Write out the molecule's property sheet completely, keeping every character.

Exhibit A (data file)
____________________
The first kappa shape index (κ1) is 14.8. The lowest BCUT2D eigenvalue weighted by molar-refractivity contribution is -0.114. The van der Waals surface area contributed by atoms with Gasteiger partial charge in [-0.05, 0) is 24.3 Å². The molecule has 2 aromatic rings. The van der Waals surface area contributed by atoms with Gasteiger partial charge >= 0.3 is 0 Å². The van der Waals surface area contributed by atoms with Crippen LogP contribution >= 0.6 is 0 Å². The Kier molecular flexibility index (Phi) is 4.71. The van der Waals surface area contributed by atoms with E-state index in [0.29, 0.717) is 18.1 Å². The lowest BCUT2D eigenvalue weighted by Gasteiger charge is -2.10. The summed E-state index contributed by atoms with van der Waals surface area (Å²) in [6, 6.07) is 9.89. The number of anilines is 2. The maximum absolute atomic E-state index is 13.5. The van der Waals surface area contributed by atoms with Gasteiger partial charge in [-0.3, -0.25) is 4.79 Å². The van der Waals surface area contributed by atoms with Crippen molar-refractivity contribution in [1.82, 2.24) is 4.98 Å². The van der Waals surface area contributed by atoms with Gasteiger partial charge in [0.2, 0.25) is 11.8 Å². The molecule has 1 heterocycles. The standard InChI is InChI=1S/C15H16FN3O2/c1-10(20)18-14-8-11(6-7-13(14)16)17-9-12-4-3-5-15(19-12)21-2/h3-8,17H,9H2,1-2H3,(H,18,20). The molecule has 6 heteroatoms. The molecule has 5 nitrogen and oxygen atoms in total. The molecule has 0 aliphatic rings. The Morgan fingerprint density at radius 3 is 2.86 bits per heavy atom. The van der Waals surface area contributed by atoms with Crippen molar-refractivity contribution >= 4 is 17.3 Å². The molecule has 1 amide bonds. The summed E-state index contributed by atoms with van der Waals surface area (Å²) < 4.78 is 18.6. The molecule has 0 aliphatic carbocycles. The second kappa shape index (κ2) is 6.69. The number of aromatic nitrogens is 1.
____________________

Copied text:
The first kappa shape index (κ1) is 14.8. The lowest BCUT2D eigenvalue weighted by molar-refractivity contribution is -0.114. The van der Waals surface area contributed by atoms with Gasteiger partial charge in [-0.05, 0) is 24.3 Å². The molecule has 2 aromatic rings. The van der Waals surface area contributed by atoms with Gasteiger partial charge >= 0.3 is 0 Å². The van der Waals surface area contributed by atoms with Crippen LogP contribution >= 0.6 is 0 Å². The Kier molecular flexibility index (Phi) is 4.71. The van der Waals surface area contributed by atoms with E-state index in [0.29, 0.717) is 18.1 Å². The lowest BCUT2D eigenvalue weighted by Gasteiger charge is -2.10. The summed E-state index contributed by atoms with van der Waals surface area (Å²) in [6, 6.07) is 9.89. The number of anilines is 2. The maximum absolute atomic E-state index is 13.5. The van der Waals surface area contributed by atoms with Gasteiger partial charge in [-0.3, -0.25) is 4.79 Å². The van der Waals surface area contributed by atoms with Crippen molar-refractivity contribution in [1.82, 2.24) is 4.98 Å². The van der Waals surface area contributed by atoms with Gasteiger partial charge in [0.2, 0.25) is 11.8 Å². The molecule has 1 heterocycles. The standard InChI is InChI=1S/C15H16FN3O2/c1-10(20)18-14-8-11(6-7-13(14)16)17-9-12-4-3-5-15(19-12)21-2/h3-8,17H,9H2,1-2H3,(H,18,20). The molecule has 6 heteroatoms. The molecule has 5 nitrogen and oxygen atoms in total. The molecule has 0 aliphatic rings. The Morgan fingerprint density at radius 3 is 2.86 bits per heavy atom. The van der Waals surface area contributed by atoms with Crippen molar-refractivity contribution >= 4 is 17.3 Å². The molecule has 1 amide bonds. The summed E-state index contributed by atoms with van der Waals surface area (Å²) < 4.78 is 18.6. The molecule has 0 aliphatic carbocycles. The second kappa shape index (κ2) is 6.69. The number of aromatic nitrogens is 1.